Dizziness and physical health are associated with pain in dizzy patients—A cross‐sectional study
Journal article, Peer reviewed
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Original versionPhysiotherapy Research International. 2021, 26 (4), e1923. 10.1002/pri.1923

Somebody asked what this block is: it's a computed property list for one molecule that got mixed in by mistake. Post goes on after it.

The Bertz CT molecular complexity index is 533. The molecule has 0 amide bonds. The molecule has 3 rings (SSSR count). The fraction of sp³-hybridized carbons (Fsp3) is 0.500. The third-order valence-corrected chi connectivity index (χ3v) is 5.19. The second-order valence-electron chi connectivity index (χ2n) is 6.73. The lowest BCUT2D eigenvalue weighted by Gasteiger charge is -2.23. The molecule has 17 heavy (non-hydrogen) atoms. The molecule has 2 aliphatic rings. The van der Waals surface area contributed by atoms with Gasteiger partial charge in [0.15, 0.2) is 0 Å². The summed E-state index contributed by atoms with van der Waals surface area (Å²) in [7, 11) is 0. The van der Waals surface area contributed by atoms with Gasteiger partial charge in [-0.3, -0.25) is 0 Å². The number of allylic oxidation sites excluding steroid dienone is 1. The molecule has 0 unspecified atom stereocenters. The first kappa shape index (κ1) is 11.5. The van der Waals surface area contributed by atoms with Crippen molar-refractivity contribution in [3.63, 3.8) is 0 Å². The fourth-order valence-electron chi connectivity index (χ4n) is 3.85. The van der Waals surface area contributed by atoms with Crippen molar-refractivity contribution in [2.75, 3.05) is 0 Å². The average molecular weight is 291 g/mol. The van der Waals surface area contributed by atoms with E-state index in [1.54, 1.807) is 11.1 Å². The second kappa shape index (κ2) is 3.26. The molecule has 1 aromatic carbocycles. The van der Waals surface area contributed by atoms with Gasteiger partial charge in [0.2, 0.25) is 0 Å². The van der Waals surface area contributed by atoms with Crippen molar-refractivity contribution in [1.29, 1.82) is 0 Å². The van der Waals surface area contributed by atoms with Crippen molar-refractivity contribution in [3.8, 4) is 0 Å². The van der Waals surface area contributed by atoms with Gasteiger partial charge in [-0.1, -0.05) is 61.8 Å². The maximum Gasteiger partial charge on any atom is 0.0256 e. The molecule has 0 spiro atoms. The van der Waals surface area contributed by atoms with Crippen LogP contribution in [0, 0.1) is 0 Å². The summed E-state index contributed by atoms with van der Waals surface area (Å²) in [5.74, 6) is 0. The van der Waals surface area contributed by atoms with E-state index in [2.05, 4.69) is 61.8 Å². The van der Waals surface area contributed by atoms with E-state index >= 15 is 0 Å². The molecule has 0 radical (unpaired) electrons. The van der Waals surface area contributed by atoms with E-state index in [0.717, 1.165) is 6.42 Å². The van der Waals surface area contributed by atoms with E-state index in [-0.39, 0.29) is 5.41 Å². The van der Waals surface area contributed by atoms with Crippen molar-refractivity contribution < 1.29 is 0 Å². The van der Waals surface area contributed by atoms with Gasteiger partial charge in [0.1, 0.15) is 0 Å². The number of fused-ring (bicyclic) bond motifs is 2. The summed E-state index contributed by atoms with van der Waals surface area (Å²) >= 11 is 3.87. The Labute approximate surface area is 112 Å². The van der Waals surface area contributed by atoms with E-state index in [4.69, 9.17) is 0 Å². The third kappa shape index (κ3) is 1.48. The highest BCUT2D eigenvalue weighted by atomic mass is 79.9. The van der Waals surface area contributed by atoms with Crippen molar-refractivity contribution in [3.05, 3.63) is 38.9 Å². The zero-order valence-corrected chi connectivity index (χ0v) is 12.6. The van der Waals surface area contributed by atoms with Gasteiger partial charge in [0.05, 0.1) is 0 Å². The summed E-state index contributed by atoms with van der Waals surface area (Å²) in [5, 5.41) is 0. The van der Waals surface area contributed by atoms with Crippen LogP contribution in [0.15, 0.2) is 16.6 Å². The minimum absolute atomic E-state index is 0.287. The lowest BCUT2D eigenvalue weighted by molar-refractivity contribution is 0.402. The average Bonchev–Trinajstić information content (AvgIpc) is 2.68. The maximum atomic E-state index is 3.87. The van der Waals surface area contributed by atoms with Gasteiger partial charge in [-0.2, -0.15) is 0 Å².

Background and Purpose Associations between dizziness, health-related quality of life, and musculoskeletal pain have not been systematically explored in patients with vestibular disorders. Such knowledge may be important for choice of treatments. The study objectives were to examine the extent and localization of musculoskeletal pain and explore whether pain was associated with dizziness and health-related quality of life. Methods The cross-sectional study investigated anonymized data from an earlier survey on patients with long-lasting dizziness (>3 months) examined in an oto-rhino-laryngological department. The sample includes patient between 18 and 70 years with Ménière's disease, vestibular schwannoma, benign positional paroxysmal vertigo, vestibular neuritis, non-otogenic dizziness, and cervicogenic dizziness. General musculoskeletal, that is, pain in muscles, tendons, and joints was registered by a yes/no question. A pain drawing registered localization of pain. Multiple binary logistic regression models were used to determine the association between pain and vertigo-balance and autonomic-anxiety related dizziness by the short Vertigo Symptom Scale (VSS) and sub-scales (VSS-V, VSS-A), and between pain and health-related quality of life by the SF-36, mental and physical component summary scale (SF-36 MCS, SF-36 PCS). Results The sample consisted of 503 patients, 60.2% were women, the median age was 50 years. General musculoskeletal pain was reported by 72.8% of patients, neck pain by 59.2% and widespread pain by 21.9%. Multiple binary logistic regression models demonstrated that all the pain measures were significantly associated with VSS-V and VSS-A and SF-36 PCS, but not SF-36 MCS. Discussions Musculoskeletal pain is prevalent in patients with long-lasting dizziness. The strong associations between pain, VSS, and SF-36 PCS could result in a self-sustaining complex condition. The findings imply that in addition to assessing and treating the vestibular symptoms, musculoskeletal symptoms and physical health should be addressed.